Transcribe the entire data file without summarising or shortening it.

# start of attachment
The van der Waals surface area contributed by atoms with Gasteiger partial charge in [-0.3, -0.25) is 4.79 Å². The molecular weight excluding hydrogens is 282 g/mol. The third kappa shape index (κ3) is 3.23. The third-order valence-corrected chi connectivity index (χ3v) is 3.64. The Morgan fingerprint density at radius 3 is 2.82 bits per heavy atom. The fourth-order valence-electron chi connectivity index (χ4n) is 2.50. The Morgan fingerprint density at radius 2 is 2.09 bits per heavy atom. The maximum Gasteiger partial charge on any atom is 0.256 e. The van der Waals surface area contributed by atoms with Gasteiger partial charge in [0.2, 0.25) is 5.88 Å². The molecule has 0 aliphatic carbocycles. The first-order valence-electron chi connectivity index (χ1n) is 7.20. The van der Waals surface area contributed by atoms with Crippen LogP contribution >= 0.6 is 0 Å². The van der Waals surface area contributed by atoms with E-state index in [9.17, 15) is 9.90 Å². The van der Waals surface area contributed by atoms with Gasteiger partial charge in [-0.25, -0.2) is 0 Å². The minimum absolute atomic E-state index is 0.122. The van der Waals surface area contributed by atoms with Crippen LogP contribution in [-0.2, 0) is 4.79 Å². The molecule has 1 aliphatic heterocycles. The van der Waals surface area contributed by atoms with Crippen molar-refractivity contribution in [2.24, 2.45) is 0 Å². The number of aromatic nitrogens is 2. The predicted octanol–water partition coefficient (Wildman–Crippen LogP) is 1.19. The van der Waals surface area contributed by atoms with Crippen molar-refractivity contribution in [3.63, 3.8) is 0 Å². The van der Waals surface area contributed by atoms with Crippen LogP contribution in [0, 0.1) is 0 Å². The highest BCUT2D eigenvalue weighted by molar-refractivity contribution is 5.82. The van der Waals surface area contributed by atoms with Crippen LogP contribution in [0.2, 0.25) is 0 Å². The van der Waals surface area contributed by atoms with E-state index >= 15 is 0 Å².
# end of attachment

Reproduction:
The van der Waals surface area contributed by atoms with Gasteiger partial charge in [-0.3, -0.25) is 4.79 Å². The molecular weight excluding hydrogens is 282 g/mol. The third kappa shape index (κ3) is 3.23. The third-order valence-corrected chi connectivity index (χ3v) is 3.64. The Morgan fingerprint density at radius 3 is 2.82 bits per heavy atom. The fourth-order valence-electron chi connectivity index (χ4n) is 2.50. The Morgan fingerprint density at radius 2 is 2.09 bits per heavy atom. The maximum Gasteiger partial charge on any atom is 0.256 e. The van der Waals surface area contributed by atoms with Gasteiger partial charge in [0.2, 0.25) is 5.88 Å². The molecule has 0 aliphatic carbocycles. The first-order valence-electron chi connectivity index (χ1n) is 7.20. The van der Waals surface area contributed by atoms with Crippen LogP contribution >= 0.6 is 0 Å². The van der Waals surface area contributed by atoms with E-state index in [9.17, 15) is 9.90 Å². The van der Waals surface area contributed by atoms with Gasteiger partial charge in [-0.25, -0.2) is 0 Å². The minimum absolute atomic E-state index is 0.122. The van der Waals surface area contributed by atoms with Crippen LogP contribution in [-0.2, 0) is 4.79 Å². The molecule has 1 aliphatic heterocycles. The van der Waals surface area contributed by atoms with Crippen molar-refractivity contribution in [2.24, 2.45) is 0 Å². The number of aromatic nitrogens is 2. The predicted octanol–water partition coefficient (Wildman–Crippen LogP) is 1.19. The van der Waals surface area contributed by atoms with Crippen molar-refractivity contribution in [3.63, 3.8) is 0 Å². The van der Waals surface area contributed by atoms with Crippen LogP contribution in [0, 0.1) is 0 Å². The highest BCUT2D eigenvalue weighted by molar-refractivity contribution is 5.82. The van der Waals surface area contributed by atoms with Crippen LogP contribution in [0.2, 0.25) is 0 Å². The van der Waals surface area contributed by atoms with E-state index >= 15 is 0 Å².